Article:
8. Here’s a question. I’m an undergraduate who came to philosophy from a physics background. When my mentor and I submitted papers we would hear back from the referee within four or so weeks at most. Sooner, by and large, if the response was negative. (I would have been irritated to say the least to wait months, let alone a year, to receive a rejection from a journal. And I’m much more even-tempered than many people I knew in the field.) Admittedly, proprietary data don’t go public in philosophy like they do in astrophysics, but why is the process so slow? Assuredly it’s a hassle to have to referee papers, but most of the physicists I knew viewed it as a responsibility to the community, and when possible set aside work they would normally be doing in order to get the report back to the editors. Also, it would be unheard of to simply get a rejection without extensive comments and reasons given (I’ve heard that it’s possible in philosophy to get a rejection simpliciter — if that’s not true, disregard this last comment). So I was wondering if people had any insights into what makes the publishing process in philosophy so different, and into what underwrites the philosophical community’s adoption of the scientific journal model when it doesn’t seem to fit or work as well.

  9. Perhaps the PGR (or someone—I’m sure that Brian Leiter is busy enough!) could compile a list of journals together with the average time that they take to respond to submissions? I, for one, would find this helpful when I come to decide where to try to place papers.

  10. Cases like example‘s are alarming. Especially with junior faculty, there are careers at stake! Compiling a list of journals’ refereeing times might put some pressure on troublesome journals, but wouldn’t likely change the conventional mores (which is pretty restrictive regarding what authors can do and very permissive regarding what journals can do). But one can certainly think of mores that are fairer to authors. (Just one option: permit second submissions after a certain amount of time has lapsed, without an obligation to withdraw from the first journal.) Perhaps professional organizations such as APA should be pushed unilaterally to establish new guidelines. Would that be an extremist response, given that often all that seem to be needed are responsible referees and a firm editorial team that makes sure to push referees to report back in a timely fashion? I’m not sure. If authors had some kind of a fallback position when they’ve been kept waiting, also those journals which otherwise don’t seem to care would have a prudential reason to speed up the refereeing process.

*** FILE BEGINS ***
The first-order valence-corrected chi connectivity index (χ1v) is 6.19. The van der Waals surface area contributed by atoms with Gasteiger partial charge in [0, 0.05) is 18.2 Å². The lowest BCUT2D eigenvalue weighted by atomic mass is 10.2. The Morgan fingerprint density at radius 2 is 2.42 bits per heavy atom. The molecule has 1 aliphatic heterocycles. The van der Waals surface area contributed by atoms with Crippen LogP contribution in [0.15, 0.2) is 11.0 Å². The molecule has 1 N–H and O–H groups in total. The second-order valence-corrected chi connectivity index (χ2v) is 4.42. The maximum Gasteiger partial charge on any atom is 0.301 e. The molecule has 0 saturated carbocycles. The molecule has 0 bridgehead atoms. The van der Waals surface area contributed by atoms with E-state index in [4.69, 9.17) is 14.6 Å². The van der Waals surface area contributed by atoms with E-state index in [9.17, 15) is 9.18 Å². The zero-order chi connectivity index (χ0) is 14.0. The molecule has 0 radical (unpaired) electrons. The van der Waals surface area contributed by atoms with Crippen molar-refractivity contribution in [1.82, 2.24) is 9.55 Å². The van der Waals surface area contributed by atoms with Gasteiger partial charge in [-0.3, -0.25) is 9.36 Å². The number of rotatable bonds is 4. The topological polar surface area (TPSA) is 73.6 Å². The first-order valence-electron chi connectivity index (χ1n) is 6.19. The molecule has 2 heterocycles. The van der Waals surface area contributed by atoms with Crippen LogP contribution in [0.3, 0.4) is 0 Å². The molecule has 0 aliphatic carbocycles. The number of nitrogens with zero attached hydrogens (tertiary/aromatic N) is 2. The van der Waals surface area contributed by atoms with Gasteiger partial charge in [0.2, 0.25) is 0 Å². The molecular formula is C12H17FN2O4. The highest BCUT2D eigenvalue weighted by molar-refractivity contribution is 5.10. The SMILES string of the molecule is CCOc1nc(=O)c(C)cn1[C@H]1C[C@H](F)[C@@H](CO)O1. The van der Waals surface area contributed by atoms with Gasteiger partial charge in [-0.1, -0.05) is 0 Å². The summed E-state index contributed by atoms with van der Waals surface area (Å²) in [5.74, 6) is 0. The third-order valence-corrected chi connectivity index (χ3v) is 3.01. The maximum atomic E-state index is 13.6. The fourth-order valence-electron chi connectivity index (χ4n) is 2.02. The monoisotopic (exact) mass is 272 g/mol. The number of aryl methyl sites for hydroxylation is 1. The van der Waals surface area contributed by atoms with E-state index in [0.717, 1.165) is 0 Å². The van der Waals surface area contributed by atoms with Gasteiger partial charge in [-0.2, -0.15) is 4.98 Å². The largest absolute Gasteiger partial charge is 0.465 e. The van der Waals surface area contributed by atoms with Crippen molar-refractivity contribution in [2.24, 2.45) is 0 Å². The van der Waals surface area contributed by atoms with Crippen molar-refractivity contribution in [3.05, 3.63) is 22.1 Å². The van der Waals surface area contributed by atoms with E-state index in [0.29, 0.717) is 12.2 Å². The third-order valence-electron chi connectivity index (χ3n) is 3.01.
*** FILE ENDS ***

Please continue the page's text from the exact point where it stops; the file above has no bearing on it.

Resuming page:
I wonder why many are posting pseudonymously here…

  11. JST is right. And I bet some sunlight on response time would actually do a lot to improve the situation — if not, then at least jr. faculty with time pressure would have the advantage of knowing where not to send their submissions.

    The study would be a lot of work, and it would help to have a little authority to demand information, so it seems to me that the APA should do it. (That would be a lot more valuable than a year of newsletters.)

  12. Just for the record, the rejection in question did take Mind 12 months for what was a fairly short discussion note. I didn’t include this in the original because I thought the post sounded bitter and twisted enough already, and I have a reputation for a sunny disposition to uphold 🙂

  13. I received an email from Mind, with a rejection, exactly the night before Brian started this topic, and I felt it’s the end of the world. Next day I read Brian’s post, which set my mind easy.

    Today, after reading that Brian’s discussion note took 12 months to be rejected, my mind has been set even easier, because I received the response in 16 weeks! So it seems I was priviledged :-).

  14. Let me add my voice to the mix. I have sent Mind two papers in the last three years. The first they held for 11 months (before rejecting); the second has been there 12 months and counting. They need to be shamed into cleaning up their act. Perhaps a flood of letters to the editor would have an effect?